Nurses and midwives have raised their stakes on proposed wage hike to seven per cent to compensate for shift overload and rising cost of living.
The consensus was reached from Tuesday's statewide strike by members of the NSW Nurses and Midwives Association accusing the government of ignoring "safe staffing ratio pleas" of a women-dominated profession.
Organisers said thousands joined the protest in various areas and online for those outside of the Sydney region.
The union had earlier negotiated with the health department for a wage hike commensurate to the 5.1 percent inflation rate estimated by the Reserve Bank last May.
The NSW government granted the public sector staff with 3.5 percent wage increase in the 2022-2023 budget and another 3 percent in next year's budget totaling 6.5 percent.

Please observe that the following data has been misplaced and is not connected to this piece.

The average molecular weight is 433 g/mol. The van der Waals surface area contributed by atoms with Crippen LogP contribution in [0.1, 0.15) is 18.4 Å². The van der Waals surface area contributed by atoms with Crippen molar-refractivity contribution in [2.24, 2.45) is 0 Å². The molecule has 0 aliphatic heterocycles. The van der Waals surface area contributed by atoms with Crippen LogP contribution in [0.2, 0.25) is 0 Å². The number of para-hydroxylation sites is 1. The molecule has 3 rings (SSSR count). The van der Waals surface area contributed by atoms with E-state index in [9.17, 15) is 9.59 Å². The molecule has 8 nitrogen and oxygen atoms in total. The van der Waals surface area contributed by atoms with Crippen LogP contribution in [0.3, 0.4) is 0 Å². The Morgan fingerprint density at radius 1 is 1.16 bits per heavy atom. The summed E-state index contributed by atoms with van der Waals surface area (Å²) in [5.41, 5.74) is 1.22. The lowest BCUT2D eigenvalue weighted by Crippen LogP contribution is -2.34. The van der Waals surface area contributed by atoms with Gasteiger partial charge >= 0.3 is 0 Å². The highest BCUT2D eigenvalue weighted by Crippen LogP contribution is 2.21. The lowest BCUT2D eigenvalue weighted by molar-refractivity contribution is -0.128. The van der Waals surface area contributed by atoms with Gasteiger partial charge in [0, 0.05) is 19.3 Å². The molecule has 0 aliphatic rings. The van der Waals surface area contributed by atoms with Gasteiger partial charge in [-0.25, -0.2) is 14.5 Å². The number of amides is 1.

The union's wage counter-proposal is twice and also proposes a shift-by-shift nurse-to-patient ratio to improve their daily working conditions exacerbated by "systemic workload and work and safety issues" due to chronic staff shortage.
The association was also advised that 2,700 nurses and 165 midwives will be recruited but of this number, 1,026 were from the 2019 commitment to staffing, assistant secretary-general Michael Whaites said.
"We want assurances that improvements to their excessive workloads will be achieved and they want safe staffing ratios on every shift, in every ward, in every hospital, and every community healthcare setting.
"They need staffing numbers that are transparent and accountable when they show up for their shifts day and night."
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